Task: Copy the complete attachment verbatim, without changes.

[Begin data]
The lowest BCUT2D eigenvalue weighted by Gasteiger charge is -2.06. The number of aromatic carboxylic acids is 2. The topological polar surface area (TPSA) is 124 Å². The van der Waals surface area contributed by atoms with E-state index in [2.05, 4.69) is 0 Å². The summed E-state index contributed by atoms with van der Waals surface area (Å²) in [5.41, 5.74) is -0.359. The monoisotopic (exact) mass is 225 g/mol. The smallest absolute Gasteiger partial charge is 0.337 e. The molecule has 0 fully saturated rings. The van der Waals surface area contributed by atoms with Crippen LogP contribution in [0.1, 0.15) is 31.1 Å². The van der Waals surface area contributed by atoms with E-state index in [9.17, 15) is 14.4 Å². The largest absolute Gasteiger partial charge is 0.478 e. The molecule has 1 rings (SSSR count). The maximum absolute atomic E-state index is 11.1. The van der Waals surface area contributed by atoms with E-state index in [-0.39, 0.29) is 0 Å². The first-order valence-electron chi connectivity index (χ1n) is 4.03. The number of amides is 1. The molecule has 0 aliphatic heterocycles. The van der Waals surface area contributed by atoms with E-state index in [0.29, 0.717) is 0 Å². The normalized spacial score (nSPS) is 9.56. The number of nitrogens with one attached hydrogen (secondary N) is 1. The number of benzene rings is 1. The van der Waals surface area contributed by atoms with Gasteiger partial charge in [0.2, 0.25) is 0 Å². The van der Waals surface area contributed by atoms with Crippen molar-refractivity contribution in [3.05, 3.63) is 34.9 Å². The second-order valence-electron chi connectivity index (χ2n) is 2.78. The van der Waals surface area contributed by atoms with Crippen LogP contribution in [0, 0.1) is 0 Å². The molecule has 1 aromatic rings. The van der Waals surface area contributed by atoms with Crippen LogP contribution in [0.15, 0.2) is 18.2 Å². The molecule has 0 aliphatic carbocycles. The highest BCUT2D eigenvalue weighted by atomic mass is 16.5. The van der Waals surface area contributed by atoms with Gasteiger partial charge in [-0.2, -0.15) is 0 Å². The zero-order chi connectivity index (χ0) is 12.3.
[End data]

The lowest BCUT2D eigenvalue weighted by Gasteiger charge is -2.06. The number of aromatic carboxylic acids is 2. The topological polar surface area (TPSA) is 124 Å². The van der Waals surface area contributed by atoms with E-state index in [2.05, 4.69) is 0 Å². The summed E-state index contributed by atoms with van der Waals surface area (Å²) in [5.41, 5.74) is -0.359. The monoisotopic (exact) mass is 225 g/mol. The smallest absolute Gasteiger partial charge is 0.337 e. The molecule has 0 fully saturated rings. The van der Waals surface area contributed by atoms with Crippen LogP contribution in [0.1, 0.15) is 31.1 Å². The van der Waals surface area contributed by atoms with E-state index in [9.17, 15) is 14.4 Å². The largest absolute Gasteiger partial charge is 0.478 e. The molecule has 1 rings (SSSR count). The maximum absolute atomic E-state index is 11.1. The van der Waals surface area contributed by atoms with E-state index in [-0.39, 0.29) is 0 Å². The first-order valence-electron chi connectivity index (χ1n) is 4.03. The number of amides is 1. The molecule has 0 aliphatic heterocycles. The van der Waals surface area contributed by atoms with E-state index in [0.29, 0.717) is 0 Å². The normalized spacial score (nSPS) is 9.56. The number of nitrogens with one attached hydrogen (secondary N) is 1. The number of benzene rings is 1. The van der Waals surface area contributed by atoms with Gasteiger partial charge in [0.2, 0.25) is 0 Å². The van der Waals surface area contributed by atoms with Crippen molar-refractivity contribution in [3.05, 3.63) is 34.9 Å². The second-order valence-electron chi connectivity index (χ2n) is 2.78. The van der Waals surface area contributed by atoms with Crippen LogP contribution in [0, 0.1) is 0 Å². The molecule has 1 aromatic rings. The van der Waals surface area contributed by atoms with Crippen LogP contribution in [0.15, 0.2) is 18.2 Å². The molecule has 0 aliphatic carbocycles. The highest BCUT2D eigenvalue weighted by atomic mass is 16.5. The van der Waals surface area contributed by atoms with Gasteiger partial charge in [-0.2, -0.15) is 0 Å². The zero-order chi connectivity index (χ0) is 12.3.